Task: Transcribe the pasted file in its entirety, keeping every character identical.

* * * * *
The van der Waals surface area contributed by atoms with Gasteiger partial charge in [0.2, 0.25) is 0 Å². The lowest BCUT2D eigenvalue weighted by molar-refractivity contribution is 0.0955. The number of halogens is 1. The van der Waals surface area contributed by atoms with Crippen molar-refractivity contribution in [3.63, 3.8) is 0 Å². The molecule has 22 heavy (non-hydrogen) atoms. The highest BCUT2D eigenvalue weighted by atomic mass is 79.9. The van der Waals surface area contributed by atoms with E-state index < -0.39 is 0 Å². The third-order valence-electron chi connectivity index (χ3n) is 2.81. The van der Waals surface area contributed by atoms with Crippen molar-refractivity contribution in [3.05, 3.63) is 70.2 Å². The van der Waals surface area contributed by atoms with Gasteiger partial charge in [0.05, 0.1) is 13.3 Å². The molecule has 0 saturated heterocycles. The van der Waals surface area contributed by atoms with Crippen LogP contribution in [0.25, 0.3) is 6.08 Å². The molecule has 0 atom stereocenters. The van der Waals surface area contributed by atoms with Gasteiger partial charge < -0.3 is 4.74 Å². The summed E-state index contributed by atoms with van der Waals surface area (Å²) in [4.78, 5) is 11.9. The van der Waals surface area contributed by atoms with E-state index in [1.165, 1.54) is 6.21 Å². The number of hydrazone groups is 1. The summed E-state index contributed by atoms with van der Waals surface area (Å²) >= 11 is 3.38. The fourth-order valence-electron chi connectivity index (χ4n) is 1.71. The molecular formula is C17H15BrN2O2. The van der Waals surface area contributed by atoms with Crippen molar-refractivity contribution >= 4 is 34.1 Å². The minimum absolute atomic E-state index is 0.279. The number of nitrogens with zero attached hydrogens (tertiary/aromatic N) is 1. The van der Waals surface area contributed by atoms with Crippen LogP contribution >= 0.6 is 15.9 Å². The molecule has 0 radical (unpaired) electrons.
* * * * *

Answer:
The van der Waals surface area contributed by atoms with Gasteiger partial charge in [0.2, 0.25) is 0 Å². The lowest BCUT2D eigenvalue weighted by molar-refractivity contribution is 0.0955. The number of halogens is 1. The van der Waals surface area contributed by atoms with Crippen molar-refractivity contribution in [3.63, 3.8) is 0 Å². The molecule has 22 heavy (non-hydrogen) atoms. The highest BCUT2D eigenvalue weighted by atomic mass is 79.9. The van der Waals surface area contributed by atoms with E-state index < -0.39 is 0 Å². The third-order valence-electron chi connectivity index (χ3n) is 2.81. The van der Waals surface area contributed by atoms with Crippen molar-refractivity contribution in [3.05, 3.63) is 70.2 Å². The van der Waals surface area contributed by atoms with Gasteiger partial charge in [0.05, 0.1) is 13.3 Å². The molecule has 0 saturated heterocycles. The van der Waals surface area contributed by atoms with Crippen LogP contribution in [0.25, 0.3) is 6.08 Å². The molecule has 0 atom stereocenters. The van der Waals surface area contributed by atoms with Gasteiger partial charge < -0.3 is 4.74 Å². The summed E-state index contributed by atoms with van der Waals surface area (Å²) in [4.78, 5) is 11.9. The van der Waals surface area contributed by atoms with E-state index in [1.165, 1.54) is 6.21 Å². The number of hydrazone groups is 1. The summed E-state index contributed by atoms with van der Waals surface area (Å²) >= 11 is 3.38. The fourth-order valence-electron chi connectivity index (χ4n) is 1.71. The molecular formula is C17H15BrN2O2. The van der Waals surface area contributed by atoms with Crippen molar-refractivity contribution >= 4 is 34.1 Å². The minimum absolute atomic E-state index is 0.279. The number of nitrogens with zero attached hydrogens (tertiary/aromatic N) is 1. The van der Waals surface area contributed by atoms with Crippen LogP contribution >= 0.6 is 15.9 Å². The molecule has 0 radical (unpaired) electrons.